Newspapers are having to pay for publishing more than one official christening photograph of Prince George, under strict rules laid down by the agency releasing them, Amateur Photographer (AP) understands.
Picture credit: Copyright Jason Bell/Camera Press
‘It’s an utter disgrace this was allowed to happen and an even bigger one that Fleet Street allowed it to happen,’ claimed a well-placed industry source who asked not to be named.
The source added: ‘It’s not the money, it’s the principle.’
The portraits were captured at Clarence House by photographer Jason Bell immediately after Prince George’s baptism at St James’s Palace in London on Wednesday, and released yesterday by photo agency Camera Press.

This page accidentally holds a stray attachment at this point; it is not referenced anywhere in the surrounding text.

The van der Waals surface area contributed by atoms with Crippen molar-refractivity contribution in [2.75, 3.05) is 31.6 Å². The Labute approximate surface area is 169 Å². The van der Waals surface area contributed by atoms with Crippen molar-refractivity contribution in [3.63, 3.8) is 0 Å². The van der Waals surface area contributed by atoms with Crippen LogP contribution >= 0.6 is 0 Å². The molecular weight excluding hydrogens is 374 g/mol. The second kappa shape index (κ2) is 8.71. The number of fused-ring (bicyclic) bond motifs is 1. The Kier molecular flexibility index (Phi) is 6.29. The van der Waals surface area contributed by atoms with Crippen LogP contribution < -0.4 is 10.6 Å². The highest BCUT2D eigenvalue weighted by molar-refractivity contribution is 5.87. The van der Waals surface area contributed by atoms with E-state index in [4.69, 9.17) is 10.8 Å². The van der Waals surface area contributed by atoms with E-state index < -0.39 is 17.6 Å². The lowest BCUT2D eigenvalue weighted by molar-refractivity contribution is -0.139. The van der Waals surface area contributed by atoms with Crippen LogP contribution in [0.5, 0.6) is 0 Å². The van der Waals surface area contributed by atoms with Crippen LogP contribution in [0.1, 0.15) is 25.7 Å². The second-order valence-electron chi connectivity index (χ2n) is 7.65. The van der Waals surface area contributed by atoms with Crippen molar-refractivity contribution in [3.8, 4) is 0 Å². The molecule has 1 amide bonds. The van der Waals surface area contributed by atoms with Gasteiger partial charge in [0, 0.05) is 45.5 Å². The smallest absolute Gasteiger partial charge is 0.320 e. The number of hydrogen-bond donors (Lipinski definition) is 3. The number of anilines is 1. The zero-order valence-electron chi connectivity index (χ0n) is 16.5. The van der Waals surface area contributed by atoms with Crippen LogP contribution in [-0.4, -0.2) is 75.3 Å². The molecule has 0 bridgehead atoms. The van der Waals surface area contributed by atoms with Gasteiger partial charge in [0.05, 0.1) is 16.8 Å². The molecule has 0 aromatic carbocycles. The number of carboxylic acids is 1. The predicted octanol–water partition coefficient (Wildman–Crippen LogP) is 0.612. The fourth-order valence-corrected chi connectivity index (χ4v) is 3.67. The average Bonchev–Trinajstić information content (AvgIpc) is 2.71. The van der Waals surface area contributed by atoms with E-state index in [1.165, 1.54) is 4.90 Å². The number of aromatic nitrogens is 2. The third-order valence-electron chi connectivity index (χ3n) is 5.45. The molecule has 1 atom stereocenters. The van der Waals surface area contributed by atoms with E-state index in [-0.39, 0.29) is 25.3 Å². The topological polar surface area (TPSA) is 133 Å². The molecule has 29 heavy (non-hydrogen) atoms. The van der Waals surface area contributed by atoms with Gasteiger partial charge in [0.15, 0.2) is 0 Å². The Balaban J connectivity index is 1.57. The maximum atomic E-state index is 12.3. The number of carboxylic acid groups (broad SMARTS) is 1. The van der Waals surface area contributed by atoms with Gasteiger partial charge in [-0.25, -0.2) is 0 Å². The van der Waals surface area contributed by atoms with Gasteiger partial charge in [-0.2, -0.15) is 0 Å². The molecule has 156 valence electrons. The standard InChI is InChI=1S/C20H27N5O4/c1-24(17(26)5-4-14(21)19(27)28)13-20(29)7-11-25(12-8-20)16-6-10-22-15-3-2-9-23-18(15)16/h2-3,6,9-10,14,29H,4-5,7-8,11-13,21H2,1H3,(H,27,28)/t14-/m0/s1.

Camera Press says that only one of the four official portraits is free to use, for a 24-hour period that began at 10 o’clock last night.
However, the agency is charging media at least ‘£150 a pop’ for access to the others, according to AP’s source.
The fee is designed to recoup some of the costs incurred in what Camera Press stresses was a ‘private shoot’, an agency representative told AP.
The fee came about following negotiations between the agency and Buckingham Palace.
‘So much for the Royal Rota,’ added the industry insider.
The Royal Rota allows a limited number of photographers and reporters to cover royal engagements – the idea being that they pass on pictures and copy to other local and national media.
It was set up under an agreement between the media and Buckingham Palace, to help avoid overcrowding at royal events.
Camera Press was founded in 1947.
NEWS UPDATE 6PM: AP has tonight been granted free use of the images by Camera Press, having earlier been told that this was not possible.